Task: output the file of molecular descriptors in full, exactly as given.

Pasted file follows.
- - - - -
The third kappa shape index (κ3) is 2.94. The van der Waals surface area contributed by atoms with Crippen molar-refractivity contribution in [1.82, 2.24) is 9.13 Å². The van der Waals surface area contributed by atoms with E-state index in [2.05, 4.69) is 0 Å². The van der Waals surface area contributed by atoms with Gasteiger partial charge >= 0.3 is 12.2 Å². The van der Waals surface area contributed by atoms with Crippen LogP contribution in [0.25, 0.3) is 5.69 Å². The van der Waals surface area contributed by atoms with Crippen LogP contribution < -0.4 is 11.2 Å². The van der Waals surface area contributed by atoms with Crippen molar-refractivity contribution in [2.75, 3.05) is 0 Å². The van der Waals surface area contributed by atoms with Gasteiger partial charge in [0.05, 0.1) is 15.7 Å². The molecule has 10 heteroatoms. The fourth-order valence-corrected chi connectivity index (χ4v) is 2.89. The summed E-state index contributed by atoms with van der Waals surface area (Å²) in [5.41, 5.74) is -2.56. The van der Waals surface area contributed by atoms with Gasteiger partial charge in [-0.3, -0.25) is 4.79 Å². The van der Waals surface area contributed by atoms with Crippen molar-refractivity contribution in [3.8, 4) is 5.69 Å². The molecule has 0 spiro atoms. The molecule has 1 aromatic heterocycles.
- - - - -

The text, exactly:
The third kappa shape index (κ3) is 2.94. The van der Waals surface area contributed by atoms with Crippen molar-refractivity contribution in [1.82, 2.24) is 9.13 Å². The van der Waals surface area contributed by atoms with E-state index in [2.05, 4.69) is 0 Å². The van der Waals surface area contributed by atoms with Gasteiger partial charge >= 0.3 is 12.2 Å². The van der Waals surface area contributed by atoms with Crippen LogP contribution in [0.25, 0.3) is 5.69 Å². The van der Waals surface area contributed by atoms with Crippen LogP contribution < -0.4 is 11.2 Å². The van der Waals surface area contributed by atoms with Crippen molar-refractivity contribution in [2.75, 3.05) is 0 Å². The van der Waals surface area contributed by atoms with Gasteiger partial charge in [0.05, 0.1) is 15.7 Å². The molecule has 10 heteroatoms. The fourth-order valence-corrected chi connectivity index (χ4v) is 2.89. The summed E-state index contributed by atoms with van der Waals surface area (Å²) in [5.41, 5.74) is -2.56. The van der Waals surface area contributed by atoms with Gasteiger partial charge in [-0.3, -0.25) is 4.79 Å². The van der Waals surface area contributed by atoms with Crippen molar-refractivity contribution in [3.8, 4) is 5.69 Å². The molecule has 0 spiro atoms. The molecule has 1 aromatic heterocycles.